THE PARIS EFFECT: Donald Trump’s decision to leave the Paris Agreement was met immediately with strong rebuke from voters, businesses, foreign policy experts, international leaders and politicians on both sides of the aisle. The wildly unpopular decision has only continued to inspire a new wave of resistance in the movement. Here’s the latest:
CITIES AND STATES: In the wake of Trump’s decision, over 200 cities rejected his reckless withdrawal, pledging to remain committed to the standards set in the accord. More than 1,600 U.S. governors, mayors, investors, universities, and companies have pledged to meet the goals of the Paris Agreement as part of the “We Are Still In” campaign.
PITTSBURGH AND PARIS TO TRUMP, ‘TRY AGAIN’: In his announcement to withdraw from the Paris Agreement, Trump attempted to rationalize his decision, saying, “I was elected to represent the citizens of Pittsburgh, not Paris.” This statement was immediately rejected by Mayor Bill Peduto, and this week he and Mayor Ann Hidalgo of Paris co-wrote an op-ed in the New York Times discussing the commonalities shared by their cities and their mutual commitment to progress on climate change.
U.S. ACTING AMBASSADOR RESIGNS: Career foreign service officer and acting ambassador to China David Rank left his post in Beijing this week. Rank resigned after expressing his strong disapproval of the decision to withdraw from the Paris Agreement.
2020 VISION: The Washington Post wrote about the political consequences Trump’s decision will have on 2018 and 2020 elections. The majority of voters want action on climate change, and Trump’s reckless withdrawal from the agreement will be a vulnerability for climate denying Republicans in upcoming elections.
EPA CHIEF’S BIG JOBS LIE: Last weekend, EPA Chief Scott Pruitt joined Sean Spicer for a press briefing to defend Trump’s decision to leave the Paris Agreement. Pruitt attempted to rationalize the reckless abandonment of the agreement by claiming it would add jobs to the economy. Pruitt repeated this refrain on Meet the Press and Fox News Sunday, where he also claimed the coal industry has grown by 50,000 jobs since Trump became president. This is a boldfaced and dangerous lie – fact checkers assert that the coal industry has a total (not growth) of 51,000 jobs.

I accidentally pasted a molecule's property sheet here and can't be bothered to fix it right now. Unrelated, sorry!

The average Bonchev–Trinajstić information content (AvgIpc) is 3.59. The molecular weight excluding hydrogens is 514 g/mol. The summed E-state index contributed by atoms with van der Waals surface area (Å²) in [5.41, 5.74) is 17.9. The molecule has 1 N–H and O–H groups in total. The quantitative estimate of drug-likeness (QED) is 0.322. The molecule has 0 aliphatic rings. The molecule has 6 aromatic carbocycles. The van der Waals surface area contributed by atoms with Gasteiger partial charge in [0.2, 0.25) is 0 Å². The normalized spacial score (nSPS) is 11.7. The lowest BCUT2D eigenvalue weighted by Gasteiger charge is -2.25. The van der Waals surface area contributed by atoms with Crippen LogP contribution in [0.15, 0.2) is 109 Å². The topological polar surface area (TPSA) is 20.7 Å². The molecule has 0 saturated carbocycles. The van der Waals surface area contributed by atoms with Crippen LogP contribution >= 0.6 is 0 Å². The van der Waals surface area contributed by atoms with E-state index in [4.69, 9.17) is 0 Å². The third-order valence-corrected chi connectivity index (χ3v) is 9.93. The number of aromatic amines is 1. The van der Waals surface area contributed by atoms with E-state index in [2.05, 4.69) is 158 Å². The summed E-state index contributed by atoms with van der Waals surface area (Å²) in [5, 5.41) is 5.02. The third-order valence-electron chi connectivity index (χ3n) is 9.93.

ITS 1984 2017 AND “ALTERNATIVE FACTS” FILTER INTO SCHOOLS: Teachers across the U.S. have been receiving books and DVDs in the mail, which claim there is no scientific consensus on climate change. The materials are being distributed by a group called the Heartland Institute, and more than 300,000 teachers have received the materials. Four U.S. senators sent a letter to Secretary of Education Betsy DeVos inquiring about any relation between the department and the Heartland Institute. This past week, when asked about her views on climate change, Secretary DeVos responded: “I think the climate, certainly, the climate changes.”
Tomorrow– Secretary Ryan Zinke has until tomorrow to make a recommendation about the Bears Ears National Monument in Utah.
Thursday, June 15 – EPA Director Scott Pruitt will testify before the House Appropriations subcommittee on Interior, Environment, and Related Agencies on Thursday, June 15th, on the proposed budget for the EPA.
BIG WEEK FOR LCV:
Wednesday, June 14 – LCV’s annual Lobby Day and Capital Dinner are Wednesday, June 14th. Activists from around the country will fly in to urge federal lawmakers to protect our environment and move forward with measures to combat the harmful effects of climate change.
On Wednesday at noon, LCV will join members of Congress and state affiliates to announce a new campaign focused on protecting our national monuments and defending the Antiquities Act from administrative and congressional attacks. More details can be found here.
On Wednesday night, LCV will host its annual Capital Dinner featuring Ellen Burstyn, Senator Catherine Cortez Masto, and former EPA Administrators Carol Browner and Gina McCarthy. The dinner will focus on resistance efforts and recent successes at the state and local level. More details can be found here.